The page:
‘Mr Curious’ recently emailed us asking;
Why does Islam allow men to beat their wives?
There are injunctions of the Holy Quran and there are the interpretations of these injunctions. The two things are totally different. Further, up to now all interpretations of the Holy Quran were by men and, with the best will in the world, they could not help but interpret the Holy Quran to their advantage. Now, let us look at what the Holy Quran says about this.
All societies and countries make rules to regulate the breakdown of marriage. Islam does the same. Most countries of the world are now moving to the rules which the Holy Quran set down fifteen hundred years ago for regulating matrimonial breakdown. It says that if there is a complete breakdown of matrimonial relations the first thing men should do is to separate their beds. The reason is obvious. It is to protect women from being forced into having sexual relations with their husband’s against their will. Nowadays, we call it matrimonial rape. Islam recognised this fifteen hundred years ago and set about laying down rules to protect women. What next? Next talk to the wife and try and sort out the differences between each other without involving others.
What a husband is required to do if these two steps do not work is the controversial point. The Holy Quran says husband should daraba. This is translated as beat the wife. This word is used in the Holy Quran scores of times in one way or another. In only two place is it interpreted as strike. One is where Moses is asked to strike the rock with his staff and the other in relation to women. So what about the other meanings. One of them is send them away. So why not interpret these rules to say separate your beds, talk to your wives and if these measures do not sort out the problem send them away. The modern version of this is called a trial separation. If there is tension in the house and constant rows and the parties cannot sort out their problems by talking through them it seems sensible to separate for a while so that tempers cool down.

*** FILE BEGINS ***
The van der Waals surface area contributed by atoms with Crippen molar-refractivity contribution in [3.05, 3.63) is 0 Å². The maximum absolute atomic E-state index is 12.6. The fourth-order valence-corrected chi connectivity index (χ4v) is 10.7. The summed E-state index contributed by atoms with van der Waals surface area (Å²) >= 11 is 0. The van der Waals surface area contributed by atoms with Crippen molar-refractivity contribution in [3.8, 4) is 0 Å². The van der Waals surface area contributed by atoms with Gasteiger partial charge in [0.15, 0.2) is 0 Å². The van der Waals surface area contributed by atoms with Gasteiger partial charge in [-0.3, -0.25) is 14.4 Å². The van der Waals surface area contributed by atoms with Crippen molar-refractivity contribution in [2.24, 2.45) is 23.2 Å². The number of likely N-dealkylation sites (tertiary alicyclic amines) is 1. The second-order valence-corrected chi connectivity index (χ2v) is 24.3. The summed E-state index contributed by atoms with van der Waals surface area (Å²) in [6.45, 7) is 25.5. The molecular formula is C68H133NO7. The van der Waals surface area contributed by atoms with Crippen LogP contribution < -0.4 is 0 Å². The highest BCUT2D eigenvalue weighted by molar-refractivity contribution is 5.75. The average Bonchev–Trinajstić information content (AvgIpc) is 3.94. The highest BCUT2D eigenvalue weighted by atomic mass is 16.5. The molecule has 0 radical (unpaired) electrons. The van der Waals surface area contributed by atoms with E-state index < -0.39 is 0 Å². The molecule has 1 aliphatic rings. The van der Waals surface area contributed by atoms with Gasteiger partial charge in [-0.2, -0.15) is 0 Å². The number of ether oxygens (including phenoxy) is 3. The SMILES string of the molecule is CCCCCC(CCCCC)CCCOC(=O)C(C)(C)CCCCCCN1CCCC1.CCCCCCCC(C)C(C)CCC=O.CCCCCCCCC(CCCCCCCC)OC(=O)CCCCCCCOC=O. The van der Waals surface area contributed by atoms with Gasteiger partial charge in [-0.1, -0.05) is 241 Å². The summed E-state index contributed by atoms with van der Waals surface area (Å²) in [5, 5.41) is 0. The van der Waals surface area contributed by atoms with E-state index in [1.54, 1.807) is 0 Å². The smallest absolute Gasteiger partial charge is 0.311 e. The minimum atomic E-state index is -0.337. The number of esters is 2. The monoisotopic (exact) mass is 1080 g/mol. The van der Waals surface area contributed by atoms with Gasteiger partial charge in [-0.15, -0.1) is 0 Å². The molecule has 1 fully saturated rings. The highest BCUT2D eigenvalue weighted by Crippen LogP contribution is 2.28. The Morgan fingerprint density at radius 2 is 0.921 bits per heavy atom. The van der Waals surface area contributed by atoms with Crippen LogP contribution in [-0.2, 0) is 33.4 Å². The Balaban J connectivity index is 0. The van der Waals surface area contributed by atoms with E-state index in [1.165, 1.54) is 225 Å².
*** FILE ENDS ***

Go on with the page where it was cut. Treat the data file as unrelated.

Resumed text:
Interpreting daraba as send them away makes sense because the next instruction says if none of these measures work appoint outsiders to mediate between them. Let me ask a question. If the husband has been beating his wife to enforce his will can any sensible person think mediation will succeed? This makes the whole procedure a nonsense (may Allah forgive me for saying so).
So, the answer is that in our view Islam does not allow husbands to beat their wives.